A Falcon-9 rocket carrying SpaceX's Starlink L-23 payload launches from Cape Canaveral Space Force Station, Florida, April 7, 2021.

A Falcon-9 rocket carrying SpaceX's Starlink L-23 payload launches from Cape Canaveral Space Force Station, Florida, April 7, 2021. U.S. Space Force / Tech. Sgt. James Hodgman

What role should industry play in military space operations? The Space Force is working on a strategy for that.

The service will release a plan for how to integrate commercial satellite services by the end of the year.

The U.S. Space Force is working on clearer guidelines for how it works with commercial companies—including during a potential conflict in space—and plans to have a new strategy by the end of the year. 

The service had to revise its original “commercial space strategy” because the draft didn’t provide enough specifics to industry, Chief of Space Operations Gen. Chance Saltzman said Wednesday at the Center for a New American Security. 

“Are we looking for commercial services or are we looking for commercial assets to be given to the government? And then you say, well, how do I decide? What are the inherently governmental functions that have to be performed by either the military or Space Force, versus what services could I outsource and let industry do for us and I just pay as I go? We didn't have really good solid answers for that,” Saltzman said. 

Industry needs more guidance on their role in space domain awareness, Saltzman said. Companies can provide warnings before collisions happen, but determining that those collisions could occur might be an “inherently governmental function,” he said, since some may be hostile.

“We want imagery and we want SATCOM—[but] do you want to lease bandwidth or do you want to buy a satellite? And so it was just about getting the next level of specificity,” Saltzman said. 

Defining industry’s role in military space operations is crucial as companies’ interests don’t necessarily align with the Pentagon’s. For example, SpaceX has played a key role in Ukraine, but some Pentagon officials have been concerned by CEO Elon Musk’s erratic behavior.

Still, Saltzman said he is not worried about working with the company, “because we write contracts with SpaceX, not Elon Musk.”

“We have several contracts in place with SpaceX. It clarifies all of our intentions in the full spectrum of operations. I have no reason to believe that the contracts wouldn't be fulfilled completely,” Saltzman said. 

Though the official strategy is still being hammered out, the Space Force has had “plenty of discussions” with companies about expectation management if operations go from competition to crisis to conflict, the general said. 

Determining the role industry should play in military space operations is increasingly important as China rapidly deploys new space capabilities, according to Pentagon officials.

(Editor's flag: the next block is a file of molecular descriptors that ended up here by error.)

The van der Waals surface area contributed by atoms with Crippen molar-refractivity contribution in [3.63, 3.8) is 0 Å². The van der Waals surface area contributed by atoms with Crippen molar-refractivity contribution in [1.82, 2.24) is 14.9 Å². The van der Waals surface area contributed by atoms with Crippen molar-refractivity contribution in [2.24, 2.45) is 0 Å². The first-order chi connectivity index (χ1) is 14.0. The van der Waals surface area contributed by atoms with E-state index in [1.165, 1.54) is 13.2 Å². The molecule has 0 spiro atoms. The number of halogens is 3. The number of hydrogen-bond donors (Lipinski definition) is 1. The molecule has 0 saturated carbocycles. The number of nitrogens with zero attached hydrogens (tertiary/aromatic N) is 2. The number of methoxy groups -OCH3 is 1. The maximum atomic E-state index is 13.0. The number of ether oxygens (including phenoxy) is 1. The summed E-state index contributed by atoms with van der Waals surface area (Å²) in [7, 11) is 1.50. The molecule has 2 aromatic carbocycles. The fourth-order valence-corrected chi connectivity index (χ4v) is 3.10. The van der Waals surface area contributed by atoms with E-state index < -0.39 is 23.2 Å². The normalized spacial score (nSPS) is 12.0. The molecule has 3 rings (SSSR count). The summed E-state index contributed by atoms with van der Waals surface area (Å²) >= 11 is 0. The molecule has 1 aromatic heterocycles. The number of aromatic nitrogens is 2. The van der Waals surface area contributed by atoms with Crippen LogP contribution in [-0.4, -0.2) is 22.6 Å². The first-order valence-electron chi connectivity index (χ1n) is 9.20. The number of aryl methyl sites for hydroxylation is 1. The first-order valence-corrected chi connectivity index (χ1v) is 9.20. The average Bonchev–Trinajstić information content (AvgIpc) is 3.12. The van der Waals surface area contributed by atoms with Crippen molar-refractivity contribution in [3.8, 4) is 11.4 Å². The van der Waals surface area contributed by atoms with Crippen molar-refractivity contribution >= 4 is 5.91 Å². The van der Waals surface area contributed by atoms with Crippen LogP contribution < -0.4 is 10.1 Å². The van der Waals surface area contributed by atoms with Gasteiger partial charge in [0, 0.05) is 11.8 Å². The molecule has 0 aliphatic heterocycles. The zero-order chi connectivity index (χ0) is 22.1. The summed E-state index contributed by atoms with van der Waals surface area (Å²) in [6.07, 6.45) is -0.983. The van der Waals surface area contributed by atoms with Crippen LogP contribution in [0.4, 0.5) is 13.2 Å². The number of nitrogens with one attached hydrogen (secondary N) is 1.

“We have to take our cues knowing that we will have to respond to them in space, both protecting our assets and then denying this very exquisite kill web that is space enabled, that the [People’s Republic of China] has put on orbit,” Saltzman said. 

China is exploring directed energy weapons and has “mastered” missile technology to shoot down satellites, Saltzman said, citing a test in 2007 in which China destroyed one of its own satellites. 

That test “created problems and still is creating problems,” Saltzman said. When the general visited the 19th Space Defense Squadron in Norfolk, Virginia, which predicts the likelihood of on-orbit collisions, he said the “top collision avoidance maneuver that they were proposing was because of a piece of debris from the Feng Yun satellite that was shut down 2007, so that's 16 years ago and we are still deconflicting debris from that event.” 

China has also demonstrated in-orbit capabilities, and can grab spacecraft with its S-J 21 satellite, which previously took a defunct Chinese satellite and dropped it off past the GEO orbit, he said. 

“If you can do the one satellite, you can do with another. And so those are the kinds of threats that we're trying to counter, mitigate, and create resiliency against, and it's a daunting proposition,” he said. 

The Space Force hopes it can curb irresponsible behavior from China and Russia now that multiple countries have signed on to the Pentagon's tenants of responsible space behaviors, Saltzman said. Having a unified, international reaction after an adversary acts dangerously in space can also help discourage that behavior, he said. 

“I think with what we saw with the Chinese in 2007, I think they think differently about it now. It's been a while since they've thought about doing anything like that….I think internally they even had some dynamics where they [were] like, why did we do that? Do we need to do that? It caused so much issue,” Saltzman said. 

International peer pressure works on Russia too, the general said. 

“I don't know if it'll stop behavior, but I think it constrains their thinking, and it gives them pause as to how they should conduct those operations in the future,” he said.